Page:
The Biden administration announced a campaign on Tuesday to get federal student loan borrowers to sign up for income-driven repayments.
While borrowers have been able to sign up for new income-driven repayment plans for several weeks, Tuesday was considered the official rollout by the Biden administration.
Federal student loan payments have been on hold since March 2020.
Interest on student loan payments begins in September with payments expected to resume in October, but many might find their payments to be lower than they were prior to the pandemic.
The website automatically imports income information from the Internal Revenue Service. A Scripps News reporter was able to import all of the needed information within five minutes. Those who apply for income-driven repayment plans will need to have their income re-certified yearly.
The Department of Education is encouraging borrowers who might struggle with payments to explore its new income-driven repayment plans.
The Biden administration is calling it the "Saving on A Valuable Education (SAVE) plan."
“Starting today, millions of borrowers can reduce their monthly student loan bills by enrolling in the SAVE plan, the most affordable repayment plan in history,” said U.S. Secretary of Education Miguel Cardona. “The SAVE plan is another huge step forward in President Biden’s tireless efforts to fix the broken student loan system, reduce the burden of student debt on working families, and put borrowers first. SAVE isn’t just about helping borrowers today, it’s about creating a more affordable pathway for millions of aspiring students who dream of earning college degrees and achieving the American dream."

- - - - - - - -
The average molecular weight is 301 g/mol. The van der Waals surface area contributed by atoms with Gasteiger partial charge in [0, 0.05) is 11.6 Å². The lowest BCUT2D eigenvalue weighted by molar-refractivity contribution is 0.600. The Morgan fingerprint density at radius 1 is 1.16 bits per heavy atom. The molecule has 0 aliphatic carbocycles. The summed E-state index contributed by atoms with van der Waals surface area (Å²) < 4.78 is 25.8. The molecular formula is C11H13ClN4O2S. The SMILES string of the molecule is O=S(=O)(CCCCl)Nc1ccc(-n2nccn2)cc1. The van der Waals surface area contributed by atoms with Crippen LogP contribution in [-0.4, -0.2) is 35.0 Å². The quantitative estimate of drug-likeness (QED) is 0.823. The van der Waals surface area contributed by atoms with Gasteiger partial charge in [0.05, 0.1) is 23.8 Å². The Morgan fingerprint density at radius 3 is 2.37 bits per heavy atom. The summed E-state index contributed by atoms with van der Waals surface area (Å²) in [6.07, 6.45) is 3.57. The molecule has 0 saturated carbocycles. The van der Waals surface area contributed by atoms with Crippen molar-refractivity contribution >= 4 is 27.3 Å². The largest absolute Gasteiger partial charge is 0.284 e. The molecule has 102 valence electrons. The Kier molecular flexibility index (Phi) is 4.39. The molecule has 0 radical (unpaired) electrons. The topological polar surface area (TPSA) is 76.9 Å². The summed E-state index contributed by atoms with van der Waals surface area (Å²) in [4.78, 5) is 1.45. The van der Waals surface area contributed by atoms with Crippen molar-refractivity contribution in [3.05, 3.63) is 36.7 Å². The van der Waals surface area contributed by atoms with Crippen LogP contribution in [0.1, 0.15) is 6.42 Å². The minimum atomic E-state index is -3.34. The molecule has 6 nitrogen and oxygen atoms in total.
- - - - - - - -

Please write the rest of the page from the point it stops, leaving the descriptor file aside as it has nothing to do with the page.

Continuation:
The White House has touted the new plans as a response to its failed attempt to forgive up to $20,000 in student loan debt among low and middle-income borrowers.
Previously, borrowers using income-driven repayment plans on undergraduate loans were expected to pay 10% of their discretionary income. Discretionary income was previously considered any dollar made above 150% of the poverty level.
Now, borrowers with only undergraduate loans will be expected to pay 5% of their discretionary income. The amount considered discretionary income increased to 225% of the federal poverty level.
Previously, a borrower with undergraduate loans with a family of four with an income of $70,000 living in the continental U.S. would have been expected to pay about $2,500 a year — or $208 a month — in payments. Under the revised plan, that person would pay about $125 a year — or just over $10 per month — in student loan payments.
The Biden administration said that about 1 million low-income borrowers will now qualify for $0 payments. Officials estimate that a typical graduate of a four-year university will save about $2,000 a year under the plan.
The Department of Education has already reached out to 43 million borrowers and plans to contact 30 million more to invite them to use the new plan.
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